However, Mail sport understands that Hamilton had been keen for a five-year extension at the time of negotiations, with a source telling us: ‘Lewis wants five years, and if it were just a one-year extension I don’t think he’d accept it.

‘They may need to reach a compromise because, while George (Russell) has probably made peace with the idea of Lewis being around for a couple of years, he might not accept being in the shadow of his team-mate for the long-term.

‘There is always a lure about Ferrari, but Lewis will probably think that his only hope of winning his eighth title is by staying where he is.

‘Money is not a delaying factor.’

Two-years it was, though, although Hamilton will surely not be turning his nose up at the surety of £100m for his troubles for the length of his new contract.

UFC – Israel Adesanya, £5.49m in 2023

The UFC’s rich list has undeniably been dominated by Conor McGregor over the last few years, with the Irishman still holding the record for a single fight purse at £18.8m ($23m), but 2023 belonged to Israel Adesanya.

‘Issy’ was in action twice this year losing once and winning the other, but even in defeat the Nigerian-born fighter landed a heavy purse for his troubles – perhaps heavier than winner Sean Strickland.

In his April victory over arch nemesis Alex Pereira Adesanya scooped up around £2.6m ($3.2m); £1.6m ($2m) from his Pay-Per-View shares, £815,000 ($1m) base pay for the fight, £26,100 ($32,000) in sponsorships and £40,800 ($50,000) in performance bonuses, plus additional extras.

It was against his Brazilian rival at UFC 287 that Adesanya regained his middleweight crown after losing it in November 2022, but his new reign as king of the division would last just five months before a shock defeat to Strickland earlier this month – although his earnings may have softened that blow at UFC 293.

Another £815,000 ($1m) in base salary and £34,200 ($42,000) in sponsorship came his way, but coming in as reigning middleweight champion, his PPV earnings went up a notch and he brought home some £2.04m ($2.5m), meaning that with a grand total of £2.89m – almost £300,000 more than he earned in victory.

‘Issy’ may not have the business portfolio of McGregor, but he is absolutely killing it in the octagon, and out-earned Strickland (£1.22m) on the night by more than double.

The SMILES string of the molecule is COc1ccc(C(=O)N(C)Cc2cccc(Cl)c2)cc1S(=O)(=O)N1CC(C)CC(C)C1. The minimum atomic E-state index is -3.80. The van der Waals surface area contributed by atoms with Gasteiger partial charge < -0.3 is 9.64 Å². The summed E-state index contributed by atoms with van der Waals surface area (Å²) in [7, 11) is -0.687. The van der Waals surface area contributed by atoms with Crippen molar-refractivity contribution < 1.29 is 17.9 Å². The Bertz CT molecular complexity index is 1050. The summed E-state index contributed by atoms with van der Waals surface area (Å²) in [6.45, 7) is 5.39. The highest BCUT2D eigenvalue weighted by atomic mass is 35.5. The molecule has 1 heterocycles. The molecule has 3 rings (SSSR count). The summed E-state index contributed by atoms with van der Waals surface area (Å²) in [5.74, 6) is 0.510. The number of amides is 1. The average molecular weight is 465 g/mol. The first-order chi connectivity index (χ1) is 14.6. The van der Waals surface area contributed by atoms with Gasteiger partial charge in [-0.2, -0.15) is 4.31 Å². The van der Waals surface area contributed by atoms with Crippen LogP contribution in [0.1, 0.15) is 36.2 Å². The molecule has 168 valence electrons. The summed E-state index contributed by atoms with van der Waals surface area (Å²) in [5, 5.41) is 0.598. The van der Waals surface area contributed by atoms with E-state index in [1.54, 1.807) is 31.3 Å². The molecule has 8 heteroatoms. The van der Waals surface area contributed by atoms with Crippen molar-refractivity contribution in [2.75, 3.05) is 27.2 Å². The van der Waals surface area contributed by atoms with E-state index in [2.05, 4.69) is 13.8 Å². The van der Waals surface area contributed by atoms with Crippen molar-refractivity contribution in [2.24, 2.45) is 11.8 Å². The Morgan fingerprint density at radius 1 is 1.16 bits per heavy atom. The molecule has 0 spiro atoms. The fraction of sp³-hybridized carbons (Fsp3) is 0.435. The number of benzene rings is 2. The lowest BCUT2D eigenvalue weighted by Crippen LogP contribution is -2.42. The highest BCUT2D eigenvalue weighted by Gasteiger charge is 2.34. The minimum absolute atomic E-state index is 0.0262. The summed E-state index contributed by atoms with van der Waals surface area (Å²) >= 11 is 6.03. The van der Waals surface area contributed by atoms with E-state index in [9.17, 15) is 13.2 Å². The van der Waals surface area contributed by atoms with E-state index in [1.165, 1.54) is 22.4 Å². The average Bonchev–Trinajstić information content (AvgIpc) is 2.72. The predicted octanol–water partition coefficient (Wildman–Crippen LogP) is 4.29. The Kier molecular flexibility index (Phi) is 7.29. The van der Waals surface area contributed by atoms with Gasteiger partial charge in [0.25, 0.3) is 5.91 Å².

NBA – Steph Curry, £42.8m per year

It is perhaps strange that two of the game’s all-time greats might both hail from the same small town in Ohio, but Akron can lay claim to both LeBron James and Steph Curry.

Both have obviously had storied careers in basketball, but after to-ing and fro-ing for the unofficial claim to being the NBA’s best player, it’s Curry who has topped the charts for annual earnings for the last seven years.

His current deal sees the Golden State Warriors star earn some £42.8m a year – narrowly pipping the Chicago Bulls’ Zach Lavine (£42.79m) in the money lists – and there’s no arguing that the 35-year-old is worth every penny of it.

Four championship rings, 2022 Finals MVP, two-time NBA MVP, nine-time all-star – his name has even lent itself to every single speculative attempt to throw anything at a designated target from an arbitrary ‘three-point line’.

Curry’s terminator-esque accuracy from the free-throw line, outrageous three-point success rate and his all-round offensive talent make him one of the sport’s all-time greats. There aren’t many that would begrudge him his title as the NBA’s top-earner.

NFL – Patrick Mahomes, £170m-a-year (2023-26)

As we’ve already established, Mahomes has recently claimed the title of the NFL’s best paid player until 2026, having restructured his already titanic deal.

Joe Burrow currently leads the way in terms of an annual salary (£44.8m – £42.5m), but Mahomes’ is a record over a four-year period, with the money on his initial £367m deal being moved around, and reports suggest that his agent will sit back down with the Chiefs in 2026 for further talks.

Mahomes will make £46.2m ($56.9m) this season, £36.2m ($44.5m) next season, £40.7m ($50m) in 2025 and £46.2m ($56.8m) for the 2026 season.

Mahomes signed his original 10-year deal three years ago, and has already delivered on that with a second Super Bowl MVP award earlier in February.

Still just 28, Mahomes is approaching his prime – which in itself is a scary thought – and by the time his mammoth contract does eventually run up, he will be 36, and is sure to have added more rings to his budding collection.

The Texan has already passed for 24,772 yards, 196 touchdowns and 51 interceptions in 82 starts since the Chiefs drafted him as the 10th overall pick in the first round of the 2017 draft.

Tennis – Novak Djokovic, £8.62m in winnings in 2023

What is there left to say about Serbia’s all-consuming tennis god?

The only real arguments left against the claim that he’s the greatest of all time are built off semantics, or made by hardcore doubles enthusiasts.